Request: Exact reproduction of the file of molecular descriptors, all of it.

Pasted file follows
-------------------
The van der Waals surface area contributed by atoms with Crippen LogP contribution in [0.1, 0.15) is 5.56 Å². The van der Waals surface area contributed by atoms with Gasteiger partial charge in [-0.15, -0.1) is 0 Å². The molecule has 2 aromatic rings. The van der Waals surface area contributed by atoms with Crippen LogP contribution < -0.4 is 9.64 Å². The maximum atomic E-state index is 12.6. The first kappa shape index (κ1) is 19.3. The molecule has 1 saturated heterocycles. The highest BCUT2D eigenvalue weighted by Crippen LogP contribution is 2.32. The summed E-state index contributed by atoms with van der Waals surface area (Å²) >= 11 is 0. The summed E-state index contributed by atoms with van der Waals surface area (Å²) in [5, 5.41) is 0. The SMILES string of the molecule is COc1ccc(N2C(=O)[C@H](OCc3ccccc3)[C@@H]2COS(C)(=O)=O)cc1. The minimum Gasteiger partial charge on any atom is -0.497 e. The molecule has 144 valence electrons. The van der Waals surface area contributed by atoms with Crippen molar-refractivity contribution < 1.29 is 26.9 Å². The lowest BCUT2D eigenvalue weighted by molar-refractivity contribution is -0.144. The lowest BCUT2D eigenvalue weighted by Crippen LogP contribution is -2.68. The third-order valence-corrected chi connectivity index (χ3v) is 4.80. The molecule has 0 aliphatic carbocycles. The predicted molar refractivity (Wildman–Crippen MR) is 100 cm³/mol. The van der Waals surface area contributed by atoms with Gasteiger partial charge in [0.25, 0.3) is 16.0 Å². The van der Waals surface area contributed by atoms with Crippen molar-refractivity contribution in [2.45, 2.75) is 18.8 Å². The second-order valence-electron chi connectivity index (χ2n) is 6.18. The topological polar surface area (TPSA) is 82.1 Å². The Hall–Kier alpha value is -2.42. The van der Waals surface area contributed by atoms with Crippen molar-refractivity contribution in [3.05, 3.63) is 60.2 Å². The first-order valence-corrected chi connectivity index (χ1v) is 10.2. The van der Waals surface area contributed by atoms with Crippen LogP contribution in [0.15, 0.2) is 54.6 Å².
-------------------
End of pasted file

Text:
The van der Waals surface area contributed by atoms with Crippen LogP contribution in [0.1, 0.15) is 5.56 Å². The van der Waals surface area contributed by atoms with Gasteiger partial charge in [-0.15, -0.1) is 0 Å². The molecule has 2 aromatic rings. The van der Waals surface area contributed by atoms with Crippen LogP contribution < -0.4 is 9.64 Å². The maximum atomic E-state index is 12.6. The first kappa shape index (κ1) is 19.3. The molecule has 1 saturated heterocycles. The highest BCUT2D eigenvalue weighted by Crippen LogP contribution is 2.32. The summed E-state index contributed by atoms with van der Waals surface area (Å²) >= 11 is 0. The summed E-state index contributed by atoms with van der Waals surface area (Å²) in [5, 5.41) is 0. The SMILES string of the molecule is COc1ccc(N2C(=O)[C@H](OCc3ccccc3)[C@@H]2COS(C)(=O)=O)cc1. The minimum Gasteiger partial charge on any atom is -0.497 e. The molecule has 144 valence electrons. The van der Waals surface area contributed by atoms with Crippen molar-refractivity contribution < 1.29 is 26.9 Å². The lowest BCUT2D eigenvalue weighted by molar-refractivity contribution is -0.144. The lowest BCUT2D eigenvalue weighted by Crippen LogP contribution is -2.68. The third-order valence-corrected chi connectivity index (χ3v) is 4.80. The molecule has 0 aliphatic carbocycles. The predicted molar refractivity (Wildman–Crippen MR) is 100 cm³/mol. The van der Waals surface area contributed by atoms with Gasteiger partial charge in [0.25, 0.3) is 16.0 Å². The van der Waals surface area contributed by atoms with Crippen molar-refractivity contribution in [2.45, 2.75) is 18.8 Å². The second-order valence-electron chi connectivity index (χ2n) is 6.18. The topological polar surface area (TPSA) is 82.1 Å². The Hall–Kier alpha value is -2.42. The van der Waals surface area contributed by atoms with Crippen molar-refractivity contribution in [3.05, 3.63) is 60.2 Å². The first-order valence-corrected chi connectivity index (χ1v) is 10.2. The van der Waals surface area contributed by atoms with Crippen LogP contribution in [0.15, 0.2) is 54.6 Å².